The first speaker, Alan Tupek from National Science Foundation (NSF), presented the FEDSTATS web site which can be accessed at http://www.fedstats.gov and is being developed as the one-stop shop for Federal statistics. In the United States, the Federal Statistical System is decentralized which leads to the following issues: a wide array of statistics of national interest, data collected with different processes, related data from multiple sources, independent development of databases systems, and no common taxonomy (although some work is being done in this area).
In May 1996, the White House WWW Briefing Rooms were established for Economic and Social Statistics http://www.whitehouse.gov/WH/html/briefroom.html, which pulled together some 100 key statistics from various agencies. To extend the Briefing Rooms to a broader coverage, an Interagency Task Force was formed, including Office of Management and Budget, BLS, Bureau of the Census, Bureau of Economic Analysis, Stat-USA, NSF, and Energy Information Administration, which had as its main charge to provide easy access to the vast array of Federal Statistics to the general public. FEDSTATS went public in May 1997. The site provides an A-Z lookup with approximately 300 topics; a keyword search using Verity Search Engine, covering 14 of the 70 agencies statistical web page areas and growing; access by agency name; access through 14 general program topics; and access by regional areas. The site attracts about 70,000 sessions per month.
A study of users seeking statistical information in Federal Web Sites was completed by Carol Hert, Indiana University, and Gary Marchionini, University of Maryland. The report can be found at http://www.glue.umd.edu/~dlrg/blsreport/mainbls.html. The vision of FEDSTATS as the Virtual Data Center is to use more common interfaces and better search tools across agencies, to facilitate appropriate uses of data, to encourage use by people with different levels of statistical and computer literacy, and to facilitate analysis within and between databases. Possible other enhancements include: developing a strategy for implementing an across agency thesaurus, improving user recognition of location within a site as well as between site movement, defining metadata tagging standards, designing audio-visual tours, and designing a K-12 interface. Further research sponsored by the Bureau of Labor Statistics on user seeking behavior, latent semantic indexing, and table extraction are also planned.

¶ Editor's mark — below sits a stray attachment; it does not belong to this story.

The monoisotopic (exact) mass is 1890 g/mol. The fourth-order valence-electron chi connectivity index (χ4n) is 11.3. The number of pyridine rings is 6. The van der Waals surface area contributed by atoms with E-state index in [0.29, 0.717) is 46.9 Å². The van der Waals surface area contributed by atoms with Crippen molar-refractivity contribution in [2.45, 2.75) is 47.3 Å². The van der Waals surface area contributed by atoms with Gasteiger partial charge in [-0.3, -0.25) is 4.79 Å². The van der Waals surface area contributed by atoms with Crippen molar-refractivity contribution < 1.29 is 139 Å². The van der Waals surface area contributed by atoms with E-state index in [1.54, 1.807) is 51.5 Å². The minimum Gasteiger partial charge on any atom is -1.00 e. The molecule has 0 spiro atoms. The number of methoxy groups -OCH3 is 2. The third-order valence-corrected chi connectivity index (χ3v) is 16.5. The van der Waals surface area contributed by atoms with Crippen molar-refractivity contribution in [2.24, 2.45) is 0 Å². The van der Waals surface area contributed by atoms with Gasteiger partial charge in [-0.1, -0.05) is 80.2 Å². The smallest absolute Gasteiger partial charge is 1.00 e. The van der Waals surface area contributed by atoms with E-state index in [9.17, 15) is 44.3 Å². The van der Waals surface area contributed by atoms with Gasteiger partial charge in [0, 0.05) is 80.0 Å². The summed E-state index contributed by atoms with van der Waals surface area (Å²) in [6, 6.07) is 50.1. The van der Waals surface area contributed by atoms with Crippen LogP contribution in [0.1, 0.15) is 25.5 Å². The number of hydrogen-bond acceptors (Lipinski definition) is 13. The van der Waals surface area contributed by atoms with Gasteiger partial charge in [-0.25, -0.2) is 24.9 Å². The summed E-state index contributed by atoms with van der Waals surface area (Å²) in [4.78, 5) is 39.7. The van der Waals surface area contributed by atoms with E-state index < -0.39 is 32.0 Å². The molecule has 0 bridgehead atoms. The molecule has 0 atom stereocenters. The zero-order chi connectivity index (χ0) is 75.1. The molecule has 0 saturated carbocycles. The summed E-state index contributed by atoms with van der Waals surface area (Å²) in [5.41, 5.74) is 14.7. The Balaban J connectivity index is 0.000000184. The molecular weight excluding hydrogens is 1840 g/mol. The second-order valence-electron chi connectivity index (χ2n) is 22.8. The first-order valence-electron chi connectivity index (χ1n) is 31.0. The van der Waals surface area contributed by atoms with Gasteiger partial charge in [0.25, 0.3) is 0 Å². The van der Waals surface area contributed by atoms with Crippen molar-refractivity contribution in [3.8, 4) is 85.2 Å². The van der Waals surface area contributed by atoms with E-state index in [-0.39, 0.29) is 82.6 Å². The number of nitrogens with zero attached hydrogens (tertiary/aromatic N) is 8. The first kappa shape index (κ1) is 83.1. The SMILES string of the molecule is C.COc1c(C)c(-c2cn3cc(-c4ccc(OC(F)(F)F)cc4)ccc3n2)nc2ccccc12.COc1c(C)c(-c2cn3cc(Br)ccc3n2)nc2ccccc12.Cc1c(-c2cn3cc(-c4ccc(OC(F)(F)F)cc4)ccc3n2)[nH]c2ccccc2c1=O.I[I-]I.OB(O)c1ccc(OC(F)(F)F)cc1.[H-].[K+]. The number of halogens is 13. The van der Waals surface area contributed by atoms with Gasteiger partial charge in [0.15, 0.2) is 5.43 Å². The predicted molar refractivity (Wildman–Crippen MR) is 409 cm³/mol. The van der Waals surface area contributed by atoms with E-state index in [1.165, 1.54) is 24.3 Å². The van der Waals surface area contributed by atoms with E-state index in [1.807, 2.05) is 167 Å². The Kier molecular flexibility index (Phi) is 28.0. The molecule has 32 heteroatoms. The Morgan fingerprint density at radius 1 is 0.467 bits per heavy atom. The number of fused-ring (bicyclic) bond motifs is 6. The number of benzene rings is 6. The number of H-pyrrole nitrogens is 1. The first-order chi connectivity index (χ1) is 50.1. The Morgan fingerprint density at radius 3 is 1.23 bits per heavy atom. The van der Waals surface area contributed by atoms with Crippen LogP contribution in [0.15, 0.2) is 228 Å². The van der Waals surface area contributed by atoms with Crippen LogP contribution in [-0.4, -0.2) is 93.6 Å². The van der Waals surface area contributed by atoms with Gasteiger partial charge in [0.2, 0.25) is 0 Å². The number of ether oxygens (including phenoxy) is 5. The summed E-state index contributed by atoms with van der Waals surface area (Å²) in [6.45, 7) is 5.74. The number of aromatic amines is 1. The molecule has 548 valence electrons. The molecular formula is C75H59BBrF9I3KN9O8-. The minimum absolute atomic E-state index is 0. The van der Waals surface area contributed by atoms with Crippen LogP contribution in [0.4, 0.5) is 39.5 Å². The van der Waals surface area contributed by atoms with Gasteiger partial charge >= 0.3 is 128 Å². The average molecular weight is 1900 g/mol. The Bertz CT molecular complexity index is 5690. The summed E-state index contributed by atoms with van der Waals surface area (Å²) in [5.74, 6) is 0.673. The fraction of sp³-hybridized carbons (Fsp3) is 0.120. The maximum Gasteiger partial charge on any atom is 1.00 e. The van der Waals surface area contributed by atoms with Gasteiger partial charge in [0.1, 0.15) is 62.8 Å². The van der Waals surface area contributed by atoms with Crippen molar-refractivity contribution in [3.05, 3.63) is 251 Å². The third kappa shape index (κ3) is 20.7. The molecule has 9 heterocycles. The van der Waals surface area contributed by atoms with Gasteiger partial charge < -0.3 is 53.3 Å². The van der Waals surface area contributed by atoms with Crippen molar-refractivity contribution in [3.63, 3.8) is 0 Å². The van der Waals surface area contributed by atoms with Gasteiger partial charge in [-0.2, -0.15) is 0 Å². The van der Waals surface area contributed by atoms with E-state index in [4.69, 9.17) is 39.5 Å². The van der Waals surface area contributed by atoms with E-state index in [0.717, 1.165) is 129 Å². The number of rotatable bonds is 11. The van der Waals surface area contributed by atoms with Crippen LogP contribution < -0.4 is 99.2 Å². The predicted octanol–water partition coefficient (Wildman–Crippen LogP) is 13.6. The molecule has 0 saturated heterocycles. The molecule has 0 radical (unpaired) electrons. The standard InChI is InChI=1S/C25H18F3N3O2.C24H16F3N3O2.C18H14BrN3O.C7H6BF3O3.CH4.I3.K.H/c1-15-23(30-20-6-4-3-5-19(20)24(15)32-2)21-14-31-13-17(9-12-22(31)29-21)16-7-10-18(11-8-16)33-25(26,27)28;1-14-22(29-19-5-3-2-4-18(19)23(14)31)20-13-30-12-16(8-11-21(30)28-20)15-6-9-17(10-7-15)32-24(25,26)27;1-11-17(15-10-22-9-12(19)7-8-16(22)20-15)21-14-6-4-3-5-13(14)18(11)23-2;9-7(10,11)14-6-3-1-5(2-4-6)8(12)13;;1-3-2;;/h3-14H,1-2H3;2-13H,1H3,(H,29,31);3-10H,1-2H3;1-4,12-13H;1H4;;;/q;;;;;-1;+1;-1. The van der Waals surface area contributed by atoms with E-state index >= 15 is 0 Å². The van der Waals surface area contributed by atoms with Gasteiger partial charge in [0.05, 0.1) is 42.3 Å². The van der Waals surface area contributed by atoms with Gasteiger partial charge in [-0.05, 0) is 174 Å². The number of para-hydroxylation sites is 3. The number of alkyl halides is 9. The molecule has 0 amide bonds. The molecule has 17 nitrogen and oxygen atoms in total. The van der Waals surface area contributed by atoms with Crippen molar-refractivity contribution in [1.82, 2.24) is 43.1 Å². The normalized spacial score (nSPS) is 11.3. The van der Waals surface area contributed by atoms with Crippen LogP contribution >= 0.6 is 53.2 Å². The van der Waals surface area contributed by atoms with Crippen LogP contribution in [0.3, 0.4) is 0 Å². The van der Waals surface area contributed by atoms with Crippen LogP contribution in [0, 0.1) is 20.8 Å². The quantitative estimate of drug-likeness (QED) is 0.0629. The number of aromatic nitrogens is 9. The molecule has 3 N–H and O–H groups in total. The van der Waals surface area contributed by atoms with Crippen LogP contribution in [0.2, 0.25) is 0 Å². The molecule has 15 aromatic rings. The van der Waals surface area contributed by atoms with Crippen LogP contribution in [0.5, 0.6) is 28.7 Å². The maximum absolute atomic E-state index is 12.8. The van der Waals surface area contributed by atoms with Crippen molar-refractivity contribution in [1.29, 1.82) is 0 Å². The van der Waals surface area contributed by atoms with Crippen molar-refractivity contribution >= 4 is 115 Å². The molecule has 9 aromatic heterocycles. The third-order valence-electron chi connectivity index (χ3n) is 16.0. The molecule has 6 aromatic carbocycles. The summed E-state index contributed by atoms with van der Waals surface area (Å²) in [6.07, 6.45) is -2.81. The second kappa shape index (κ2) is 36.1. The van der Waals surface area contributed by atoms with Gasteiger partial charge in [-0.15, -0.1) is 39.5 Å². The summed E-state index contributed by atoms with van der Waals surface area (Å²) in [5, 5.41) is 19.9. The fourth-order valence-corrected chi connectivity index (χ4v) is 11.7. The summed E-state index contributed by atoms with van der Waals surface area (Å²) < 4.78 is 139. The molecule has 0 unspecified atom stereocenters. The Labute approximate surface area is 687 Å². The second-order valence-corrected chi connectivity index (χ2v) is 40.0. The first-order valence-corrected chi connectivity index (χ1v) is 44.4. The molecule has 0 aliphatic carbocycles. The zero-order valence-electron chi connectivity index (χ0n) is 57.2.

The next speaker, Juliette Healey, Economist from the International Monetary Fund (IMF), presented the IMF's Dissemination Standards Bulletin Board (DSBB) which can be accessed at http://dsbb.imf.org and provides information on countries dissemination practices for key financial and economic data. Following the Mexican financial crisis in 1994/95, the IMF sought to improve the provision of economic and financial data by countries to the public. The outcome was the establishment of data dissemination standards to which countries could voluntarily subscribe. The first of two standards, the Special Data Dissemination Standard (SDDS) was established in April 1996 for IMF member countries having, or seeking, access to world capital markets. The second part of the standards initiative, the General Data Dissemination System (GDDS), is currently being developed and will be aimed at all IMF members.
In September 1996, the IMF launched the DSBB web site. The site is a tool for market analysts and others who track economic growth, inflation, and other economic and financial developments in countries around the world. The DSBB provides key information about economic and financial data disseminated by IMF member countries that subscribe to the Special Standard. The indicators in the Special Standard cover the real, fiscal, financial and external sectors and include: gross domestic product; production; prices; labor market data; government receipts, expenditures, surplus/deficit, financing and debt; monetary aggregates and domestic credit; interest rates; balance of payments; merchandise trade; international reserves; and exchange rates, among others. As well as providing information on the coverage, timeliness, and periodicity of the data, the integrity and quality aspects of the data and access by the public are also important. In addition, contact information for each data category is provided to help users go directly to the data source. The DSBB site is simple, quick to load and easy to navigate.
Metadata is the content focus of the DSBB, where the compliance of each country with the various elements of the standard is described. Even though the site itself contains no data, electronic links (hyperlinks) enable users to move directly from a country's metadata on the DSBB to up-to-date economic and financial data on an Internet site maintained by the country. In developing the hyperlinks, the IMF worked with SDDS countries to design a national summary data page that balanced the usefulness of common format across countries with the flexibility to accommodate variations in national practice. Each national summary data page shows, as a minimum, both the latest and the preceding observation for each of the data categories covered by the SDDS. Further hyperlinks from the national summary data page to other data that the country has available on the Internet are encouraged. The development of a national summary data page is voluntary but in addition, to the 12 already in place, many other countries have indicated their intention to develop such sites.
The IMF invites users of the site to register. Having a list of users has helped provide useful feedback. Future enhancements of the IMF's DSBB include: adding summary methodologies which will provide more information on how the data are compiled; investigating what users want and whether there is a useful role for push technology; and improving the processes involved in maintaining the site.